CASPER, Wyo. — Wyoming’s U.S. Rep. Liz Cheney says that the State of Washington and Washington Governor Jay Inslee should not be allowed to undermine Wyoming and Montana’s energy industry.
The Washington Department of Ecology denied a permit for a coal export terminal in 2017, an export terminal that Wyoming and Montana argue would benefit their mineral production industries.
“The terminal would have been used to export coal mined at Powder River Basin in Wyoming to markets in Asia, and estimates conclude that the terminal could allow up to 44 million metric tons of coal to be shipped every year,” Cheney’s office said in a press release Tuesday.
Wyoming and Montana have filed a lawsuit against the State of Washington and Governor Mark Gordon’s office said on Monday that the two states have filed a response to the U.S. Solicitor General in the case. In the case, Wyoming and Montana are arguing that Washington’s actions discriminate against the coal-rich states and that only the U.S. Supreme Court can grant the relief they seek.
Gordon’s office notes that the Solicitor General submitted a brief in the case on May 26 which argued that the case is moot because of the bankruptcy of Millennium Bulk Terminals’ parent company.
“This case should not be dismissed and the Biden Administration is wrong to ignore the important constitutional questions that it raises,” Cheney said. “It’s a violation of the Commerce Clause for one state to undermine another state’s economic activity, and that’s exactly what Governor Inslee is doing by attempting to deny a permit for a terminal to export Powder River Basin coal.”
“This is an important project that must be allowed to move forward. Washington’s policy objection – which is rooted in their radical environmental beliefs rather than the facts – is not an excuse for ignoring the law and infringing on the rights of Wyoming and our state’s energy producers.”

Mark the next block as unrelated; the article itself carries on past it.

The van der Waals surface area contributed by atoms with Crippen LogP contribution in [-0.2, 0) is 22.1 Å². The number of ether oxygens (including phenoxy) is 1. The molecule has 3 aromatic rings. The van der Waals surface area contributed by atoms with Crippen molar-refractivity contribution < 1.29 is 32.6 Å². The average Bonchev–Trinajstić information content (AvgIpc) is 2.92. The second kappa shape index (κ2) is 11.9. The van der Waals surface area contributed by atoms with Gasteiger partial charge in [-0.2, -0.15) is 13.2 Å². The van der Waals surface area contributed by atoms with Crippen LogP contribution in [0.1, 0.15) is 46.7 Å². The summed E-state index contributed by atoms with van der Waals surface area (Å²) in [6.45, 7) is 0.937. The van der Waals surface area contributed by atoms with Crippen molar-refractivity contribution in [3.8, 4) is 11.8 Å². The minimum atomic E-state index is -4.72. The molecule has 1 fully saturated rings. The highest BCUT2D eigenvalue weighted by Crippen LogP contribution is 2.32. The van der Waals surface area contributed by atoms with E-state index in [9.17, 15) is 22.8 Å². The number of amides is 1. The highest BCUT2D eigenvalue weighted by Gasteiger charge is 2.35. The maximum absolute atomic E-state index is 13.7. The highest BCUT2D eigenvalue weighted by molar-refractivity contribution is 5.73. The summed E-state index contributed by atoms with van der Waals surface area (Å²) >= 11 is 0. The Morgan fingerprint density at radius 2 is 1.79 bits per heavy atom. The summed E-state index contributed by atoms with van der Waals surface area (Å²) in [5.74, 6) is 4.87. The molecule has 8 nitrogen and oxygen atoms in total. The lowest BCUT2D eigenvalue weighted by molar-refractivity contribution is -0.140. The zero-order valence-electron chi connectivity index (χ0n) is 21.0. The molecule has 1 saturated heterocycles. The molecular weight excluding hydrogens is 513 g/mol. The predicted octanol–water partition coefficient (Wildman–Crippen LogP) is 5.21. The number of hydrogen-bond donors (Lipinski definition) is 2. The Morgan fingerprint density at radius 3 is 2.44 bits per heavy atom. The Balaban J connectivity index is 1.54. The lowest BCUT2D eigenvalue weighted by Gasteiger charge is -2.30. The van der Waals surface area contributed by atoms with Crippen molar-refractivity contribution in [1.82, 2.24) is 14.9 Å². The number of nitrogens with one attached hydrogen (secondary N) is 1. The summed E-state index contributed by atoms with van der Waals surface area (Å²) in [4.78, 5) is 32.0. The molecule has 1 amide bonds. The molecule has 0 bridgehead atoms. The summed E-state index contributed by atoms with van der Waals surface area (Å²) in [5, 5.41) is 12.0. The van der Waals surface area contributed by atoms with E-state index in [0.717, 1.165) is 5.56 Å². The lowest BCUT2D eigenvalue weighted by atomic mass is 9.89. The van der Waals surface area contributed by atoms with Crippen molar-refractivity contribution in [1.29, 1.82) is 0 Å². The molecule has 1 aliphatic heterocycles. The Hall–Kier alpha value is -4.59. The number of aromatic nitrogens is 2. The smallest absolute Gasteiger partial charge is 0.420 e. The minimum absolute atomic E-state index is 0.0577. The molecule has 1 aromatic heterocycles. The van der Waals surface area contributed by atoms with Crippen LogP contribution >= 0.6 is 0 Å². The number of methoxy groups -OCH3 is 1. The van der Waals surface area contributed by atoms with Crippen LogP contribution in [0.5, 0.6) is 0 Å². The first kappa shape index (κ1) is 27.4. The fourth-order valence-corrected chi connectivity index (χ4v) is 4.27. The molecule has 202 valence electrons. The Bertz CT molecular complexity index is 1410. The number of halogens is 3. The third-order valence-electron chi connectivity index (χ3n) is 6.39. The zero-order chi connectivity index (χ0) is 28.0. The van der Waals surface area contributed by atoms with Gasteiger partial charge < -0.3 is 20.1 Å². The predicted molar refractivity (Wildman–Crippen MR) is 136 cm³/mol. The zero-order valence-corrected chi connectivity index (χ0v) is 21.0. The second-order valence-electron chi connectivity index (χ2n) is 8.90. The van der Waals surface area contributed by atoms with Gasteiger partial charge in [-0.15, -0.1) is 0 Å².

Gordon’s office said Monday that Wyoming and Montana’s response to the Solicitor General’s argument communicates that their interests extend beyond the status of a single developer interested in constructing a coal export terminal.
“Washington’s discriminatory policies will continue to block coal port development and dissuade other developers from taking up the project even though it is otherwise economically viable,” Gordon’s office said.
Wyoming and Montana argue that both states have “an abundance of low-sulfur, cleaner burning coal, and foreign markets want it.”
“The terminal in Longview remains an ideal site to export that coal to Asian and other foreign markets,” the response to the Solicitor General states. “And Montana and Wyoming still have no other export option, besides an already overburdened Canadian Port.”
Gordon added in the release:“As I have stated repeatedly, this case is about the significant Constitutional issue of one State’s actions preventing another State from engaging in interstate commerce. It’s about more than just one developer or industry – it’s about Washington’s unconstitutional and inappropriate use of policy to stifle commerce in another state.”